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Salt Lake retired judges set up free counsel centre

Salt Lake has become the first township in the state to get a permanent legal counselling centre, constituted of retired judges, for its residents. The measure is a response to the rising number of litigants in the township. Officials say the profile of residents — it is unusual for a Salt Lake resident to take the law into his/her hands — makes the place ideal for a larger-than-usual share of litigants.

“Salt Lake, for instance, is the only place where residents go to court to resolve a dispute over the organisation of a puja,” said a senior Bidhannagar Municipality official.

Many of the litigations cropping up from Salt Lake either found their way to the executive officer’s court or the one located at the district headquarters (Barasat) or even the Calcutta High Court (where the puja dispute is being fought out), he added.

Many of the lawsuits coming from Salt Lake comprise property-related disputes. “Lawsuits are being filed by people who do not get the completion certificates from the municipality, as many of the plots are being transferred illegally,” an official said.

Cases are also being filed against the municipality when sanctions for building plans are refused by the authorities on the same grounds.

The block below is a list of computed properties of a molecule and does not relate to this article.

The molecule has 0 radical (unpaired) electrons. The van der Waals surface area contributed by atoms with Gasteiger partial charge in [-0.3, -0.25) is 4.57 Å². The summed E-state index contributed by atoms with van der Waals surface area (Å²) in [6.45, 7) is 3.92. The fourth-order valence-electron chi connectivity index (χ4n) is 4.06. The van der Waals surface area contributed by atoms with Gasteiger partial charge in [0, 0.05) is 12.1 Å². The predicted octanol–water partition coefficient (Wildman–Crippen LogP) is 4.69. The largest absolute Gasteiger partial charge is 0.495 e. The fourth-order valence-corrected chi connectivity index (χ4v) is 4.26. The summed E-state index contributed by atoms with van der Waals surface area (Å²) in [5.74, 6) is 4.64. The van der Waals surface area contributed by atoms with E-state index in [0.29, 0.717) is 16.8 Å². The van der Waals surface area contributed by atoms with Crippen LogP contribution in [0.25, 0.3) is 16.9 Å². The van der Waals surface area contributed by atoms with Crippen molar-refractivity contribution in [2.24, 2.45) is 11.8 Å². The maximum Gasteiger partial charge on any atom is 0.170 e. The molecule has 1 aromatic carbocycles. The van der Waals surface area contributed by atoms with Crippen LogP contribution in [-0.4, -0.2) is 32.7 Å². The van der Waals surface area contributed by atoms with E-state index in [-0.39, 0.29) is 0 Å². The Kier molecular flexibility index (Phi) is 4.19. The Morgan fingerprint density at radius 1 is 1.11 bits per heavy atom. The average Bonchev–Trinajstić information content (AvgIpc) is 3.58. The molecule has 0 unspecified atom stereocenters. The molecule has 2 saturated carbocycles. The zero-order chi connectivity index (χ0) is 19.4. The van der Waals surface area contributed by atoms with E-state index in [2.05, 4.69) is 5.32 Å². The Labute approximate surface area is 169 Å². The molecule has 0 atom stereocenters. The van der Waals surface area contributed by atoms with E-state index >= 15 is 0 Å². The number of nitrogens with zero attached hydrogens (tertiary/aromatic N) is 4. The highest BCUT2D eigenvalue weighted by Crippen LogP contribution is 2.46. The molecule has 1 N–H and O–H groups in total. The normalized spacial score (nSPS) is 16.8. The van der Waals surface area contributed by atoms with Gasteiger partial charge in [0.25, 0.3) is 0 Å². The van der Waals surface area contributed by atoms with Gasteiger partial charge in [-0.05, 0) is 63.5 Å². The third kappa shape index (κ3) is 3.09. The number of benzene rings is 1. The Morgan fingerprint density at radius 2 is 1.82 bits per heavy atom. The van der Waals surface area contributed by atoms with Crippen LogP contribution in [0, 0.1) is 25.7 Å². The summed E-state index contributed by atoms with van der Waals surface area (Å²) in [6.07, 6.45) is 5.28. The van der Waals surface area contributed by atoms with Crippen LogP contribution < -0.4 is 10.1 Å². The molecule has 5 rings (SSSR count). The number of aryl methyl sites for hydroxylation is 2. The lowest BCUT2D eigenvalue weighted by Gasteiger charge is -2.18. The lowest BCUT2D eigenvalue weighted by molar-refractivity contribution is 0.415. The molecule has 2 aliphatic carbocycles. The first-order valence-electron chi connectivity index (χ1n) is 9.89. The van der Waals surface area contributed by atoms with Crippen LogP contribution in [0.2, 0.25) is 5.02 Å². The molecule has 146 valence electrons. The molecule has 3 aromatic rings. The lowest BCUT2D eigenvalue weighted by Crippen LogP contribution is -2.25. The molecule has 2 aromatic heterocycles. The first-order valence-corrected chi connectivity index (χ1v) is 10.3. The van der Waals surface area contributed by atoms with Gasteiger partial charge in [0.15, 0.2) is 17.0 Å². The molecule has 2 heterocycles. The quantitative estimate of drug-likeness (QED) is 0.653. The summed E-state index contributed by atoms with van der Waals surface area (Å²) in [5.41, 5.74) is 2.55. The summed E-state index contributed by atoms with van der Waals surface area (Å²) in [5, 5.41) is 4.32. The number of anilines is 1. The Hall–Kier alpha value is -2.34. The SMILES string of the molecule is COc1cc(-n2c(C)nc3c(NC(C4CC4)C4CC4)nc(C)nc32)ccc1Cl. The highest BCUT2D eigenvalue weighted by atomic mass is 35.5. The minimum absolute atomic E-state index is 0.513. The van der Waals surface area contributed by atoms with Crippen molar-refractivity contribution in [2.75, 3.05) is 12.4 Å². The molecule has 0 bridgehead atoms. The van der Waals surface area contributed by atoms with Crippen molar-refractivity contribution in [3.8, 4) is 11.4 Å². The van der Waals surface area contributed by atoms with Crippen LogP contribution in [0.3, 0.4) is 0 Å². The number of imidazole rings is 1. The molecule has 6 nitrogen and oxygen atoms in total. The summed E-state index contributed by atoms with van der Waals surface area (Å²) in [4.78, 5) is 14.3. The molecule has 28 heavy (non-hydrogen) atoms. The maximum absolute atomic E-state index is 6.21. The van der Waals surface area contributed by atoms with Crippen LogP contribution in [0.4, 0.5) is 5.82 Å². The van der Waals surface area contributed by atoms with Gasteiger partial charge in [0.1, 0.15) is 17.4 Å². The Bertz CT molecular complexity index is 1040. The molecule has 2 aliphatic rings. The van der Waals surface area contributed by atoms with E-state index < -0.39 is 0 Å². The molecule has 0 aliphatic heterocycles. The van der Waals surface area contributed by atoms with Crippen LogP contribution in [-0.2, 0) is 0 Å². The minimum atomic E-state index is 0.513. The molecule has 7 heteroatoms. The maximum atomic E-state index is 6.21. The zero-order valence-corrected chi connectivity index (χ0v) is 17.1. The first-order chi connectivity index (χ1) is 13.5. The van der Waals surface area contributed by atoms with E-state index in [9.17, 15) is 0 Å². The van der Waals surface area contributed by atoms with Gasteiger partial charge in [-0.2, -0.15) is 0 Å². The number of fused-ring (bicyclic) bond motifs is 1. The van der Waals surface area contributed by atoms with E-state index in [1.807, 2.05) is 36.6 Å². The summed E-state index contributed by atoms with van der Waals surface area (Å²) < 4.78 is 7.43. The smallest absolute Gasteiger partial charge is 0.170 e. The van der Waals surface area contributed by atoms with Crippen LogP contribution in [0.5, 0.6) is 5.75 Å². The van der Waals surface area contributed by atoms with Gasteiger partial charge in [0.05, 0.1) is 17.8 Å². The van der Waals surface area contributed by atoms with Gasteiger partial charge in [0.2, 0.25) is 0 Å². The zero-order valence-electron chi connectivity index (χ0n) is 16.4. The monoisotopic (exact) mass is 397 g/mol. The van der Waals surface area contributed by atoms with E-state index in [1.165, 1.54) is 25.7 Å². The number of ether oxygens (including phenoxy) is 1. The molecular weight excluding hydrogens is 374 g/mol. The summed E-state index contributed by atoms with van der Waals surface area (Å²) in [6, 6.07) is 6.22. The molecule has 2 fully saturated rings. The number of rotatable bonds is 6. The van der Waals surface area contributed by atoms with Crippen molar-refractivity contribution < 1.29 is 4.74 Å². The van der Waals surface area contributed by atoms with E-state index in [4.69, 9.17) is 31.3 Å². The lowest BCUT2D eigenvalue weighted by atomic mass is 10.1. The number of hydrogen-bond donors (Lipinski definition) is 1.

Salt Lake also has a “discerning and conscious” population, that takes up issues not really pursued by private citizens anywhere else. Cases up this alley are the public interest litigations filed by residents and residents’ associations (elsewhere, usually only NGOs take up such matters) interested in checking environmental pollution or the rampant felling of trees in the township.

Besides, the pressures of a fast life have led to a growing number of matrimonial suits.

With this backdrop in mind, the Retired Judges’ Association (RJA) hit upon the idea of a non-profit counselling centre. “We will provide free legal consultation to people,” RJA vice-president Ranabir Mahapatra said, adding that the association would also concentrate on the economically-weaker sections of society.

“Most poor people are not aware of their rights guaranteed by law,” he explained. The association is planning to hold its first sitting on November 3. Among the eminent retired judges who are members of the body are Monotosh Ray (president of the association) and Satyanarayan Bhattacharya (former legal adviser to Metro Railway).

The RJA wants to branch out of Salt Lake and take its plans elsewhere in the state too. “Every district judge happens to be the chairman of the district legal services cell and we will be requesting them to spread our message in the districts,” Mahapatra said.

The authorities have welcomed the effort. “It is a good initiative,” said vice-chairman of Bidhanngar Municipality Sudhangshu Sekhar Ganguly, also a former judge of Calcutta High Court.

“In most cases, people don’t know the intricate details of legal procedures and the counselling offered by the Retired Judges’ Association will be of great help,” Ganguly said.

Bharat Sevashram Sangha has donated part of its building at BD-205 to the association for setting up its office.

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